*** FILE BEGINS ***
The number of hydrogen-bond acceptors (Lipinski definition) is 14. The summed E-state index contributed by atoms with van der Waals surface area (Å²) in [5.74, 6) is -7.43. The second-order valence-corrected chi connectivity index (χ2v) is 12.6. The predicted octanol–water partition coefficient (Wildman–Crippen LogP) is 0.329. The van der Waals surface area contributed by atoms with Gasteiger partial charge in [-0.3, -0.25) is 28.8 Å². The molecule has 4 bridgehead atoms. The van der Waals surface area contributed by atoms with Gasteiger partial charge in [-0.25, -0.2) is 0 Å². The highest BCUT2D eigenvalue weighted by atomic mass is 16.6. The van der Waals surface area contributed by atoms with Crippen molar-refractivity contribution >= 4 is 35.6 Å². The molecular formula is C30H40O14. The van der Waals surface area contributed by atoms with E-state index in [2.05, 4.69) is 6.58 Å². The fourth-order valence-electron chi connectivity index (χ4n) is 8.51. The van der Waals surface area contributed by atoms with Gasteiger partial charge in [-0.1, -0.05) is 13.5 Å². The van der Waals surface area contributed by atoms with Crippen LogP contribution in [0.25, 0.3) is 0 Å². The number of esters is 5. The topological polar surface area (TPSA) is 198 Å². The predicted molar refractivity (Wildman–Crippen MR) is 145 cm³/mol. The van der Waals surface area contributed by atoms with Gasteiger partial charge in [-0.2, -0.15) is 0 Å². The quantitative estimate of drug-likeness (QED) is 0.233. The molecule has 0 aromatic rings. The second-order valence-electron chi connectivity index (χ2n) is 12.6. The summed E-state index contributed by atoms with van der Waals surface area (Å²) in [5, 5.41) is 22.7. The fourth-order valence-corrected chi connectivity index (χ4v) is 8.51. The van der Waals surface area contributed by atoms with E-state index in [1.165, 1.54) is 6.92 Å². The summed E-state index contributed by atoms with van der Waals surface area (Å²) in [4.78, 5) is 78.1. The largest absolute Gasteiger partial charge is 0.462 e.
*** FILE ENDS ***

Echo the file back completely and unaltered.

The number of hydrogen-bond acceptors (Lipinski definition) is 14. The summed E-state index contributed by atoms with van der Waals surface area (Å²) in [5.74, 6) is -7.43. The second-order valence-corrected chi connectivity index (χ2v) is 12.6. The predicted octanol–water partition coefficient (Wildman–Crippen LogP) is 0.329. The van der Waals surface area contributed by atoms with Gasteiger partial charge in [-0.3, -0.25) is 28.8 Å². The molecule has 4 bridgehead atoms. The van der Waals surface area contributed by atoms with Gasteiger partial charge in [-0.25, -0.2) is 0 Å². The highest BCUT2D eigenvalue weighted by atomic mass is 16.6. The van der Waals surface area contributed by atoms with Crippen molar-refractivity contribution >= 4 is 35.6 Å². The molecular formula is C30H40O14. The van der Waals surface area contributed by atoms with E-state index in [2.05, 4.69) is 6.58 Å². The fourth-order valence-electron chi connectivity index (χ4n) is 8.51. The van der Waals surface area contributed by atoms with Gasteiger partial charge in [-0.1, -0.05) is 13.5 Å². The van der Waals surface area contributed by atoms with Crippen LogP contribution in [0.25, 0.3) is 0 Å². The number of esters is 5. The topological polar surface area (TPSA) is 198 Å². The predicted molar refractivity (Wildman–Crippen MR) is 145 cm³/mol. The van der Waals surface area contributed by atoms with Gasteiger partial charge in [-0.2, -0.15) is 0 Å². The quantitative estimate of drug-likeness (QED) is 0.233. The molecule has 0 aromatic rings. The second-order valence-electron chi connectivity index (χ2n) is 12.6. The summed E-state index contributed by atoms with van der Waals surface area (Å²) in [5, 5.41) is 22.7. The fourth-order valence-corrected chi connectivity index (χ4v) is 8.51. The van der Waals surface area contributed by atoms with E-state index in [1.165, 1.54) is 6.92 Å². The summed E-state index contributed by atoms with van der Waals surface area (Å²) in [4.78, 5) is 78.1. The largest absolute Gasteiger partial charge is 0.462 e.